January 18, 2023
It’s officially Girl Scout cookie season. Related: It’s officially “the end of any diet-related New Year’s resolutions” season.
Hot off the SMB press this week:
But first, here are some headlines that caught our attention this week.
We’re 18 days into the new year.
So… how’re your New Year’s resolutions going?
If you’re on track and doing swell, then great! But if you’ve already embraced defeat, no judgment — in fact, you’re not alone. Research shows that 80% of New Year’s resolutions fail by the start of February, and only 8% of Americans actually stick to their resolutions all year long.
Lack of self-discipline, no time to actually commit to resolutions, and peer pressure top the list. But, we’d like to offer another answer to why people are so likely to fail in keeping their resolutions: They’re too vague.
The most common resolutions you’ll hear are “exercising,” “eating healthy,” and “losing weight.” But what do any of those resolutions really mean? How are you meant to achieve them? And how do you know when you’ve actually accomplished them?
Let’s solve this problem.
As entrepreneurs and business leaders, we’re familiar with the goal-setting frameworks we use to envision success in our companies (SMART goals, OKRs, etc.). They help us come up with actionable steps we need to take to reach the goals we’ve set for our businesses.
We need to use that same approach to the personal resolutions we set ourselves — and we’ve got a guide to help you and your team do just that.
Step 1: Look back and reflect on last year.
Start by creating a list of all your accomplishments from last year — they can be big, small, life-changing, or mundane. Think about what you were most proud of accomplishing and where you took your biggest risks.
By doing this reflection, you get a chance to think about what you did last year that you can bring into this year — and what you are planning to do differently.
You mean, throwing my new hires a Google Doc and calling it a day isn’t good enough?
In the words of Mr. Randy Jackson: That’s a no from us, dawg.
Hiring top talent is only part of building a productive team. Once you’ve got the right people in place, you still need to take them through your hiring and onboarding process to get them up to speed and positioned to succeed in their new role.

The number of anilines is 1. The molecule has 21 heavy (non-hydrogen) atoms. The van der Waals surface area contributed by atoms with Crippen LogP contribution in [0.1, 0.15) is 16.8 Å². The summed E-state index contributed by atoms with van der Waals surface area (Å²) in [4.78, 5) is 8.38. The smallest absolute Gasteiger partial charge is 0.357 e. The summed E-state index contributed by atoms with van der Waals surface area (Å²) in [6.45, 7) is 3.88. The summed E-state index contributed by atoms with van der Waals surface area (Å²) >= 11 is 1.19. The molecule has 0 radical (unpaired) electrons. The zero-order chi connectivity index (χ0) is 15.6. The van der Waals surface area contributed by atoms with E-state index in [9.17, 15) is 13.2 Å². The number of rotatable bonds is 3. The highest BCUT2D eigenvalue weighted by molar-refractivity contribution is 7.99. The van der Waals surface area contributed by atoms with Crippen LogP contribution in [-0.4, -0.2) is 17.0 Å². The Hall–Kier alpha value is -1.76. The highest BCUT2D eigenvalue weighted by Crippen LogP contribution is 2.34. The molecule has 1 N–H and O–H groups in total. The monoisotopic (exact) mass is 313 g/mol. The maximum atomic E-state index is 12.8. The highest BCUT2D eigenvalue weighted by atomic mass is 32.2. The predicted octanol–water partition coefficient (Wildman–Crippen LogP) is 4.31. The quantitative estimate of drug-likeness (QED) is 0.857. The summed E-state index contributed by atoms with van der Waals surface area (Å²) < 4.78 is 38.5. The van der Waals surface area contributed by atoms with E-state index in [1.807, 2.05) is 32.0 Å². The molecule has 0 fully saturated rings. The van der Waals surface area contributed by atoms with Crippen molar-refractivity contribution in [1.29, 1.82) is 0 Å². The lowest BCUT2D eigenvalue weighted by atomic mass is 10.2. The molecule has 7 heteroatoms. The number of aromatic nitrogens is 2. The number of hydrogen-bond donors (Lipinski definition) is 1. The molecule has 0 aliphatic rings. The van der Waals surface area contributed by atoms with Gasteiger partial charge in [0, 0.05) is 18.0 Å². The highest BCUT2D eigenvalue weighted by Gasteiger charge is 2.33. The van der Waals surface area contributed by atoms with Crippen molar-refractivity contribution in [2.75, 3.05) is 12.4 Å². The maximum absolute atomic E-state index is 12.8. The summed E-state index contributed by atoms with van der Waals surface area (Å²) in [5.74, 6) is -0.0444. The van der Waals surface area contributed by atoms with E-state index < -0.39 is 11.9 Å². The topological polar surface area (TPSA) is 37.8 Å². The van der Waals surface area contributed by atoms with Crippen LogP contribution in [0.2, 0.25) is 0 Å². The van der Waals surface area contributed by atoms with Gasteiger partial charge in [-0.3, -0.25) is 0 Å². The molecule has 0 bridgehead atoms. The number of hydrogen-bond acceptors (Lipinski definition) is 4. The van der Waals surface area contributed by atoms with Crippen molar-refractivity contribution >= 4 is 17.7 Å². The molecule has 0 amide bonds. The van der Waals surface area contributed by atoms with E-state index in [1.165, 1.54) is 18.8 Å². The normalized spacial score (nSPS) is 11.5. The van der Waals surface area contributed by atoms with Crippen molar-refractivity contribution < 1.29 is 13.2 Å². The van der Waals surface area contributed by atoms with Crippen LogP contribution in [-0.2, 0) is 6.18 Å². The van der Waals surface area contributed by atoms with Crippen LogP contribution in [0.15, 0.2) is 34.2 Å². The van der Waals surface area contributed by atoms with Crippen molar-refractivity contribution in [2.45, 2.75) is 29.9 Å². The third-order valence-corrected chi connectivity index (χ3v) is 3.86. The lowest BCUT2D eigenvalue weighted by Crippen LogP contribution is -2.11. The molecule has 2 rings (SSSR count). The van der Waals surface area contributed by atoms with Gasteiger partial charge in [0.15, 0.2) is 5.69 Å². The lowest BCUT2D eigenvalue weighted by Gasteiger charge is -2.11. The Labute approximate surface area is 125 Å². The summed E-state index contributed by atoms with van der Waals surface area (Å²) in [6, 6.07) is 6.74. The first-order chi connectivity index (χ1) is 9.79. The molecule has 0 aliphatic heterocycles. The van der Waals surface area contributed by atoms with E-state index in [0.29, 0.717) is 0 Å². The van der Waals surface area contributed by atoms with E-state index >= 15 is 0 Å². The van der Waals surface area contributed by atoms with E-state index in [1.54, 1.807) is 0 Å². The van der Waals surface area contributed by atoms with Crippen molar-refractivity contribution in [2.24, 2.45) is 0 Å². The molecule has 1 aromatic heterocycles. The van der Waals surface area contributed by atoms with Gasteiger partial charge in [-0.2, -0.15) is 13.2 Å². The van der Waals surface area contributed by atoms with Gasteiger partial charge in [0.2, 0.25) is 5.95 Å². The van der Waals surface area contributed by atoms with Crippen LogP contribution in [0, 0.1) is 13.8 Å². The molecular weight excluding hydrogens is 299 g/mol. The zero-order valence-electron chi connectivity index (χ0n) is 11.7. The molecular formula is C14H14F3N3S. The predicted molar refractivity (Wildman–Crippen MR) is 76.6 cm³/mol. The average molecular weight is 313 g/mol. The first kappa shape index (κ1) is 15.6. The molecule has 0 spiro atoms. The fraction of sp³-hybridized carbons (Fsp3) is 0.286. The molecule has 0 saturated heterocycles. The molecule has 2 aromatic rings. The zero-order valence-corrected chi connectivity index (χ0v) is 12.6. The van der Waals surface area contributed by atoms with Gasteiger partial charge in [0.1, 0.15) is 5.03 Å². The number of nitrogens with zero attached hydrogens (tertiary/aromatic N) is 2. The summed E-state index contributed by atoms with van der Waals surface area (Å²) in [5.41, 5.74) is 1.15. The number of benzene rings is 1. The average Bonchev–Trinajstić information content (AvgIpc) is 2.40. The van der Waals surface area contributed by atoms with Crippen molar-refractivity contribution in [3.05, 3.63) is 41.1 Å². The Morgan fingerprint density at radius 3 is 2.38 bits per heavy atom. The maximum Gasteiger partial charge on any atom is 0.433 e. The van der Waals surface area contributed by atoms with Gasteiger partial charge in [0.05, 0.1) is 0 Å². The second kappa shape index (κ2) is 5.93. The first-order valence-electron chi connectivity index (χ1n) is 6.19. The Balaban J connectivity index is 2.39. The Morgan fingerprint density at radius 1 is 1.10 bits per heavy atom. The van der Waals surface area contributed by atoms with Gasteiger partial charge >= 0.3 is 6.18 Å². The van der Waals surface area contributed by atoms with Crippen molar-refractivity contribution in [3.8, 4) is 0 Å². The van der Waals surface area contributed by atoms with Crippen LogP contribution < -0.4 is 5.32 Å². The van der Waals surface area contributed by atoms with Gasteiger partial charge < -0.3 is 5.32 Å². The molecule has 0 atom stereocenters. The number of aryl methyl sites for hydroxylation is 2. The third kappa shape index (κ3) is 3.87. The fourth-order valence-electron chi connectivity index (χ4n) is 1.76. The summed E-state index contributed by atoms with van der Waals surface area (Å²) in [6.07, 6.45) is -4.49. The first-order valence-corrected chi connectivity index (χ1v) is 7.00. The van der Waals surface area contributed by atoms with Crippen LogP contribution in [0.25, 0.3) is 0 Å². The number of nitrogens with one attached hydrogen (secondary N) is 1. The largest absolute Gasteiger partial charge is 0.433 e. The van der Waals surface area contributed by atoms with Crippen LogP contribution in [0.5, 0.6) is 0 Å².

So, how do you know if your onboarding program is ready for that challenge? Well, we’ve got a fully comprehensive guide for that, including checklists and best practices.
Okay, but why is employee onboarding so important?
First impressions matter — your new hires have opinions on your company from the moment they start. Onboarding is the moment when they either jump on board or decide they’ve made a mistake.
Every new hire costs your company roughly $3K and 100 hours for the onboarding process alone. And those numbers don’t include the added hidden costs if your onboarding process fails to bring your new hire fully up to speed.
Plus, having a good onboarding plan helps your business retain employees. Nearly 20% of all turnover happens within the first 45 days of employment. And it’s usually due to an awful employee onboarding experience.
What happens before the onboarding process kicks off?
So, you’ve just hired an exciting new candidate who can bring dedication and skill to your team. Now that they’ve accepted your offer, you’re ready to start onboarding!
But first, there are a few ways you need to prepare before onboarding officially starts. And you can start by ticking these boxes from your employee onboarding checklist.
1. New hire paperwork.
Before a sports team can put their new player in the game, the contracts need to be signed. Your new hire paperwork is your company’s equivalent of those contracts. If you’re located in the U.S., these forms will probably include the following:
LOOK MA, WE MADE A PODCAST
Time is but a social construct. Except when you’re waiting in the school pickup line. Then it feels excruciatingly legit. Good thing you’ve got Organize Chaos to keep you company and level up your business at the same time (take *that*, time).
That’s because throughout the week, founder and CEO of Trainual, Chris Ronzio, offers up free entrepreneurial and small business leadership advice on the podcast, covering everything from people to processes to productivity — and how to organize your life around it all. The best part? Each bite-sized episode is less than 10 minutes.
Check out some of our most recent episodes: